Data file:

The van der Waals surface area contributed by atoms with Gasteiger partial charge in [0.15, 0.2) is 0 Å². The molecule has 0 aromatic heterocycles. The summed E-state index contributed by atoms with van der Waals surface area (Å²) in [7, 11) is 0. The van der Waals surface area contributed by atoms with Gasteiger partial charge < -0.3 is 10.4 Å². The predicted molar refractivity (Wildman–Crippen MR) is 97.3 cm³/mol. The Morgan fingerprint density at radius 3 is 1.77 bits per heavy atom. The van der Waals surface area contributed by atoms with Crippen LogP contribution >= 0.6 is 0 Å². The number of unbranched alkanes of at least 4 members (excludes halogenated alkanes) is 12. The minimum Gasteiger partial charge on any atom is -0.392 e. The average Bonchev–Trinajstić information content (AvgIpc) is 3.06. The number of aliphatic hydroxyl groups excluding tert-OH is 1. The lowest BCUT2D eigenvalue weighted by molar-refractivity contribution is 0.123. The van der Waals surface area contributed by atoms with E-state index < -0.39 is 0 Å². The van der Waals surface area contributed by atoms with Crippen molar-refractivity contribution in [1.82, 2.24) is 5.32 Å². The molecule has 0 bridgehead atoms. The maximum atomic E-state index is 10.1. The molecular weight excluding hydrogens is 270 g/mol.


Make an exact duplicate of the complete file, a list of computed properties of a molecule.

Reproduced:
The van der Waals surface area contributed by atoms with Gasteiger partial charge in [0.15, 0.2) is 0 Å². The molecule has 0 aromatic heterocycles. The summed E-state index contributed by atoms with van der Waals surface area (Å²) in [7, 11) is 0. The van der Waals surface area contributed by atoms with Gasteiger partial charge < -0.3 is 10.4 Å². The predicted molar refractivity (Wildman–Crippen MR) is 97.3 cm³/mol. The Morgan fingerprint density at radius 3 is 1.77 bits per heavy atom. The van der Waals surface area contributed by atoms with Crippen LogP contribution >= 0.6 is 0 Å². The number of unbranched alkanes of at least 4 members (excludes halogenated alkanes) is 12. The minimum Gasteiger partial charge on any atom is -0.392 e. The average Bonchev–Trinajstić information content (AvgIpc) is 3.06. The number of aliphatic hydroxyl groups excluding tert-OH is 1. The lowest BCUT2D eigenvalue weighted by molar-refractivity contribution is 0.123. The van der Waals surface area contributed by atoms with E-state index < -0.39 is 0 Å². The van der Waals surface area contributed by atoms with Crippen molar-refractivity contribution in [1.82, 2.24) is 5.32 Å². The molecule has 0 bridgehead atoms. The maximum atomic E-state index is 10.1. The molecular weight excluding hydrogens is 270 g/mol.